Office: NSH 4531
Administrative Assistant: Ashley Song
My research focuses on developing algorithms and representations to enable robots to learn versatile manipulation skills over time. The ability to learn skills and adapt manipulations to new situations will open up a wide range of new robot applications, including taking care of the elderly, maintaining parks and public places, and assisting in hazardous environments. I have developed methods for robots to learn about objects through physical interactions and improve their skills autonomously using reinforcement learning. I have also proposed representations for capturing various aspects of manipulations, e.g., contact states and motor primitives, to improve generalization between different scenarios and skills. The ultimate goal of my research is to develop a life-long learning framework for robots to acquire manipulation skills.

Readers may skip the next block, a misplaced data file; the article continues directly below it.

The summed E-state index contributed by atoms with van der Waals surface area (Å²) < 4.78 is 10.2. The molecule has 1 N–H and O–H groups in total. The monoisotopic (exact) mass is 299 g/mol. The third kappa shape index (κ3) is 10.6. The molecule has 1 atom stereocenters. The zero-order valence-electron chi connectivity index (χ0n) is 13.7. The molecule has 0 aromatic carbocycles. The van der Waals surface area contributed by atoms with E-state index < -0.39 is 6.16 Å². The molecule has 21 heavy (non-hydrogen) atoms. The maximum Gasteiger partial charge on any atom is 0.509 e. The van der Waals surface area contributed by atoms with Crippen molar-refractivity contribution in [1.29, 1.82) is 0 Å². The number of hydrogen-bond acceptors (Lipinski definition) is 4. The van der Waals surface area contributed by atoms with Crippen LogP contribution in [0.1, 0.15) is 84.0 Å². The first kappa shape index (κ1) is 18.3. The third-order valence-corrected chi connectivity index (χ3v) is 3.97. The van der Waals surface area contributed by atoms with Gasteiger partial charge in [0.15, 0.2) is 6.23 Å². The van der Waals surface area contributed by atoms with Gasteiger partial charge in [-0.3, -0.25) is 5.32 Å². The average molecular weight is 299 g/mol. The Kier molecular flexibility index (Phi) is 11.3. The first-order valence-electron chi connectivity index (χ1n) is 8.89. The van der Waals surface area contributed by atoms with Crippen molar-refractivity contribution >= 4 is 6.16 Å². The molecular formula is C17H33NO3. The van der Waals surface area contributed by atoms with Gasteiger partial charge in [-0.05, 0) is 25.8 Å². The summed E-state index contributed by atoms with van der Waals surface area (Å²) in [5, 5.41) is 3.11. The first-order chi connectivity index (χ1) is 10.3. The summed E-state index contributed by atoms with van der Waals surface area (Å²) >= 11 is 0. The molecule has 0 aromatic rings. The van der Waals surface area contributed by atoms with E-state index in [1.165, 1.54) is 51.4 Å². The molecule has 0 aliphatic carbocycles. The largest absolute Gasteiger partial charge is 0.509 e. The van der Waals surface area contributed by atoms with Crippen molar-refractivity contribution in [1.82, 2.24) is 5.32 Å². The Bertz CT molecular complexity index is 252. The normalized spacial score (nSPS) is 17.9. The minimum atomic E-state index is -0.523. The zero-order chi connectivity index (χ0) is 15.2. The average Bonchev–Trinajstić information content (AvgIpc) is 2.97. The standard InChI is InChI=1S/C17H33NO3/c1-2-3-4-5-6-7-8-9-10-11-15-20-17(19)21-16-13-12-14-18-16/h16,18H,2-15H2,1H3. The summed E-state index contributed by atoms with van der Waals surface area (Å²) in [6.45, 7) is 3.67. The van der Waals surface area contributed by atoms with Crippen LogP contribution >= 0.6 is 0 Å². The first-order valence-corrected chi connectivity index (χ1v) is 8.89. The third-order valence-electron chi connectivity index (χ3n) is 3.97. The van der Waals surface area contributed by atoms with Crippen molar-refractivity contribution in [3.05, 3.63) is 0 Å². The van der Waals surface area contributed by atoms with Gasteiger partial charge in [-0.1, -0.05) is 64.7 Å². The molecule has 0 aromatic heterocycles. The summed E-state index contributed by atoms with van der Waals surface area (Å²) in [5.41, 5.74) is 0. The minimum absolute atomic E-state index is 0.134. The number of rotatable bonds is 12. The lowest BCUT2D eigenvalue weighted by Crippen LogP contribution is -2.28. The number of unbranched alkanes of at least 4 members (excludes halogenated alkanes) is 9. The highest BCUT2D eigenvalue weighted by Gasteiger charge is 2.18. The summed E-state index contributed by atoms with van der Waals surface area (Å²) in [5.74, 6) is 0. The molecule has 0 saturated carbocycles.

Before joining the CMU Robotics Institute in 2018, I was a postdoctoral researcher at the University of Southern California (USC). I received my Masters and Bachelors degrees in engineering from the University of Cambridge in 2008. From 2009 to 2011, I was a Ph.D. student at the Max Planck Institute for Intelligent Systems. In 2014, I defended my Ph.D. thesis at the Technische Universitaet Darmstadt and was a finalist for the 2015 Georges Giralt Ph.D. Award for the best robotics Ph.D. thesis in Europe.
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